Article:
Purpose– The purpose of this paper is to present findings from the Trans Mental Health Study (McNeil et al., 2012) – the largest survey of the UK trans population to date and the first to explore trans mental health and well-being within a UK context. Findings around suicidal ideation and suicide attempt are presented and the impact of gender dysphoria, minority stress and medical delay, in particular, are highlighted.Design/methodology/approach– This represents a narrative analysis of qualitative sections of a survey that utilised both open and closed questions. The study drew on a non-random sample (n=889), obtained via a range of UK-based support organisations and services. Findings– The study revealed high rates of suicidal ideation (84 per cent lifetime prevalence) and attempted suicide (48 per cent lifetime prevalence) within this sample. A supportive environment for social transition and timely access to gender reassignment, for those who required it, emerged as key protective factors. Subsequently, gender dysphoria, confusion/denial about gender, fears around transitioning, gender reassignment treatment delays and refusals, and social stigma increased suicide risk within this sample. Research limitations/implications– Due to the limitations of undertaking research with this population, the research is not demographically representative. Practical implications– The study found that trans people are most at risk prior to social and/or medical transition and that, in many cases, trans people who require access to hormones and surgery can be left unsupported for dangerously long periods of time. The paper highlights the devastating impact that delaying or denying gender reassignment treatment can have and urges commissioners and practitioners to prioritise timely intervention and support. Originality/value– The first exploration of suicidal ideation and suicide attempt within the UK trans population revealing key findings pertaining to social and medical transition, crucial for policy makers, commissioners and practitioners working across gender identity services, mental health services and suicide prevention.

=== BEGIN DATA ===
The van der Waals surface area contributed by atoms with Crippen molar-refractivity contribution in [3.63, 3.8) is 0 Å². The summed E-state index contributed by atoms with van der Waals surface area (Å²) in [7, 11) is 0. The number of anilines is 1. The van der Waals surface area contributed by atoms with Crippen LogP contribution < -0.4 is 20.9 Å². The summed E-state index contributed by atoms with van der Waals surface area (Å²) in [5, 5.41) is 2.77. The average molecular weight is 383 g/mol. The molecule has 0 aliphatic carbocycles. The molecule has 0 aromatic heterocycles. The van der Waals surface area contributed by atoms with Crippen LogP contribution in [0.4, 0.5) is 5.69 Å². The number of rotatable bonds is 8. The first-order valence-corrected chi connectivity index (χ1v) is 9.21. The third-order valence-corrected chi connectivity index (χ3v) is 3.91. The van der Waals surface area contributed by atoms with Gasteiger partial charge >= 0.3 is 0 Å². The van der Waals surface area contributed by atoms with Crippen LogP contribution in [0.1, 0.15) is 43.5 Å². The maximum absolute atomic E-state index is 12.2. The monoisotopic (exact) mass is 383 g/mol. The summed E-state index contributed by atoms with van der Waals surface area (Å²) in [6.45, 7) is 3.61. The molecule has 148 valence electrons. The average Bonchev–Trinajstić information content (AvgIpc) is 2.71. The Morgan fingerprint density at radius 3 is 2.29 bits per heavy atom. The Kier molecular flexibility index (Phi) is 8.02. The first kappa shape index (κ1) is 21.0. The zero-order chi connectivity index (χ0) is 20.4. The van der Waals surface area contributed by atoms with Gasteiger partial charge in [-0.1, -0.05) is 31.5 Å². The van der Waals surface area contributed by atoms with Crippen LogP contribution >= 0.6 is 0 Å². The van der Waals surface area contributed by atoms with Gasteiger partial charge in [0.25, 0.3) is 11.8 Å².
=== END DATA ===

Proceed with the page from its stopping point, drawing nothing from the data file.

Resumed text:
Mental Health Review Journal – Emerald Publishing
Published: Dec 2, 2014